Belief

I have been looking at these Scripture verses for a couple days now:

“…For you are all children of the light and of the day; we don’t belong to darkness and night. So be on your guard, not asleep like the others. Stay alert and be clearheaded.

 Night is the time when people sleep and drinkers get drunk. But let us who live in the light be clearheaded, protected by the armor of faith and love, and wearing as our helmet the confidence of our salvation” (1 Thessalonians 5:5-8, NLT).

The last part of the passage reminds me of a dream that I had many years ago. It was a time in my life when I wondered if what I said that I believed about Jesus was really what I believed. People can say they believe in Jesus, but what do they believe about Him in their heart? I wondered this of myself.

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I was on a really high mountain—so high that I was surrounded by clouds. A person who was standing an arm’s length away from me asked, “Think about… isn’t it possible that Jesus will return in a space ship?” I paused before I answered. I can see that he thought I would agree with him and he started to smile. I responded, “No, I believe He will return on a cloud.” Immediately, I woke up from my sleep. I knew then that I truly believed in Jesus. Even when I was asleep, I was still “awake.”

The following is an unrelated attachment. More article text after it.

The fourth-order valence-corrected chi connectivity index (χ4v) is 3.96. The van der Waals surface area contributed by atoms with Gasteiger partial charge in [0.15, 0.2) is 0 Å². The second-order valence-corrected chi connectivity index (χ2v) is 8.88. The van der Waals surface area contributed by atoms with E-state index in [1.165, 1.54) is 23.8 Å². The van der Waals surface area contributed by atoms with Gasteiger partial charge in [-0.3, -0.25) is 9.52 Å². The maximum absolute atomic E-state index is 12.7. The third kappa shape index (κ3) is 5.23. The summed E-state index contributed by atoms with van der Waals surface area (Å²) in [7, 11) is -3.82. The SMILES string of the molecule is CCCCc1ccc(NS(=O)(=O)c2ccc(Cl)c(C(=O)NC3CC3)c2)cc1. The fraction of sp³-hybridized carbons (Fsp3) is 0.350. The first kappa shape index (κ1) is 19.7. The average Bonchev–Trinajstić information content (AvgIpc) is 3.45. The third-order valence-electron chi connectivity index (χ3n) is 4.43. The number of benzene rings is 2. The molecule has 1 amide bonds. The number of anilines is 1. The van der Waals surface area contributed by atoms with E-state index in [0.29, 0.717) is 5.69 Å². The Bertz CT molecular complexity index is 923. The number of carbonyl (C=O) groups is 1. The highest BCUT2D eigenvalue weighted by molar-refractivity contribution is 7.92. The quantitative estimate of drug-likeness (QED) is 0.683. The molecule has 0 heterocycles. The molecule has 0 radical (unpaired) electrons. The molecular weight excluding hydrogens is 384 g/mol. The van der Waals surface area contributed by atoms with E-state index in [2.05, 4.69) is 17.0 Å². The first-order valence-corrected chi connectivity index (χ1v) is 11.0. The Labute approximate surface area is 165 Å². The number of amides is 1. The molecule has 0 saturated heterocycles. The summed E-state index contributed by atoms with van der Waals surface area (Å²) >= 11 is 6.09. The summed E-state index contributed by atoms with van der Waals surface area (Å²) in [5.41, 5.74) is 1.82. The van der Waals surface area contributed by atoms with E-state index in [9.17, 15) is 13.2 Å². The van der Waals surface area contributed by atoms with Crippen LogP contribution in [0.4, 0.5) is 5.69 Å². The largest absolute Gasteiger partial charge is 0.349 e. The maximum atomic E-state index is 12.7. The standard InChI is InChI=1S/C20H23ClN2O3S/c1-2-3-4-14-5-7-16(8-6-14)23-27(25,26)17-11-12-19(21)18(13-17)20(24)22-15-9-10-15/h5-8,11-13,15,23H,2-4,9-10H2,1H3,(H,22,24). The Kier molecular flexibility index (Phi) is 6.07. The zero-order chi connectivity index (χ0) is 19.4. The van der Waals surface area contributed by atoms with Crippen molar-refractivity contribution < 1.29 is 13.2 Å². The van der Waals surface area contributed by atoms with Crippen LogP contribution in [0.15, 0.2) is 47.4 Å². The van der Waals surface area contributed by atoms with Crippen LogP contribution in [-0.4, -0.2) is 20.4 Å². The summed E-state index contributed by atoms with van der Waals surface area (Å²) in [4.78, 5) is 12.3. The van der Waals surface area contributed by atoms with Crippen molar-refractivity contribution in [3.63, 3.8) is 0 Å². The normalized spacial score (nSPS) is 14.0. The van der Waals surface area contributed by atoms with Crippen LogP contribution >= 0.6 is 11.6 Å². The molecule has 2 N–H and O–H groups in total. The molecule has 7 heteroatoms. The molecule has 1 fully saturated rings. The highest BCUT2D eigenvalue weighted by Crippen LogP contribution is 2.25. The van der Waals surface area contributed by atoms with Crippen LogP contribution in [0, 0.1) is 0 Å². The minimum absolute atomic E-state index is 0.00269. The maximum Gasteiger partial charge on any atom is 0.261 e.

To me, 1 Thessalonians 5:5-8 is referring to our mind and our heart— is what we know in our mind (protected by a helmet) aligned with what we believe in our heart (protected by armor)? Do you really believe what you say you believe?

Copyright © 2013 M. Teresa Trascritti

The Valley

I’ve only been running/jogging for a few days now, but I’m starting to notice a pattern of when I am prone to getting tired during my run. At about 2.5 miles I start to struggle but after a couple more miles I have more energy. The up and down pattern of my workout reminded me of life in general. I think all of us have felt sadness or depression at some point in our lives. In fact, there are several accounts of sadness or even depression that is illustrated in the Bible: Hannah (1 Sam 1:10), Job (Job 7:11), and Jesus (John 11:33-35) are examples.

To me, being sad or depressed is like being in a valley—the beautiful mountains are all around and I just want to be in the midst of its beauty but I’m in the flat area—isolated and alone.

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When I am in the valley I try to think about Psalm 23: 4— “Even when I walk through the darkest valley, I will not be afraid, for you are close beside me. Your rod and your staff protect and comfort me” (NLT).

Being in the valley can be a lonely place, but that’s where God works on me. I think God puts me in the valley sometimes to get my attention so that I will turn to Him. I find that I rely on Him more when I am in the valley, and when I get out of the valley I am stronger, spiritually. I don’t really like the valley, though, so I have to remember Him even when I am not in the valley—“… Beware that in your plenty you do not forget the LORD your God…” (Deu 8:11), but if this is the way God wants to shape me, then I am willing to go through the valley because I know He has meant it for good and He will take me through it.

Copyright © 2013 M. Teresa Trascritti